For many years, SNA over IP was not a possibility.  Now that we’ve decided that running SNA traffic over IP is a good idea, how do we accomplish this?  As a transition for SNA users, IBM developed an IP transport technology called Enterprise Extender (EE).  EE allows remote SNA clients to continue to communicate with mainframes over existing IP networks in much the same way as they do over SNA Networks.

With the implementation of EE on the mainframe, remote clients can now transmit SNA traffic over their existing IP networks! EE allows for the use of SNA transport protocols (namely APPN and HPR) over an IP network.  EE enables the leveraging of IP-based infrastructure network components for use in delivering SNA traffic.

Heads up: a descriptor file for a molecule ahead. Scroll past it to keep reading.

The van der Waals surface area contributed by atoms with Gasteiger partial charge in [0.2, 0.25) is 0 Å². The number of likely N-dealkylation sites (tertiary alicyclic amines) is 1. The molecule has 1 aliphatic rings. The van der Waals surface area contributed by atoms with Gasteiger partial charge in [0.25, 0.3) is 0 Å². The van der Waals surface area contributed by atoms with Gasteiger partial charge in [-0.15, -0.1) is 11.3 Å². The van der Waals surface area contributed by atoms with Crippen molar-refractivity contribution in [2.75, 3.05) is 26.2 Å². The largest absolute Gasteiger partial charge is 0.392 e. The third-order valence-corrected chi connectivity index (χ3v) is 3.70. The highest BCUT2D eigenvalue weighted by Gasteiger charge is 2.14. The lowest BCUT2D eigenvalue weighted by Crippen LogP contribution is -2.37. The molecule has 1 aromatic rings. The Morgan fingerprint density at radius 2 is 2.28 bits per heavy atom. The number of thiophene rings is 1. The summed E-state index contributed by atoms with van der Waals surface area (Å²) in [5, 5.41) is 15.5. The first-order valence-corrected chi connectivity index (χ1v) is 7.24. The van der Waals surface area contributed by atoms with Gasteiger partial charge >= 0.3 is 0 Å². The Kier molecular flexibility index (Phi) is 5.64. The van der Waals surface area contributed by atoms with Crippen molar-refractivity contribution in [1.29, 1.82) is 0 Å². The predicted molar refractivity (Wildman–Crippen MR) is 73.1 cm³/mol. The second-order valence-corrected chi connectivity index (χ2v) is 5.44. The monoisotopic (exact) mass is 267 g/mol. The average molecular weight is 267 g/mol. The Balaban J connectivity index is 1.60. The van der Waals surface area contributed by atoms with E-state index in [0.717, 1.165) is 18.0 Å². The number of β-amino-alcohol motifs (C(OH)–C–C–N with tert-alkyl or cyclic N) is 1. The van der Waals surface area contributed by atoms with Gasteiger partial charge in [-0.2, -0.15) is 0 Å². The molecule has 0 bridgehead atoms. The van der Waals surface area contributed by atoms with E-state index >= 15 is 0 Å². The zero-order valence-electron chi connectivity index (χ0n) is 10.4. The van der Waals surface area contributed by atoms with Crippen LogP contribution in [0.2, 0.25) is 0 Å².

The Enterprise Extender architecture carries SNA (HPR) traffic of any LU type over an IP infrastructure, without requiring changes to that infrastructure.  EE essentially treats the IP network as a particular type of SNA logical connection.  In this manner, these SNA protocols act as transport protocols on top of IP, as does any other transport protocol such as Transmission Control Protocol (TCP).

EE Strategic Advantages

Enterprise Extender combines the features of SNA and IP to offer the best of both worlds when running SNA traffic over an IP backbone.  Some of the advantages that the EE solution offers to its users are listed in this section.

Cost-Effectiveness and Resource Convergence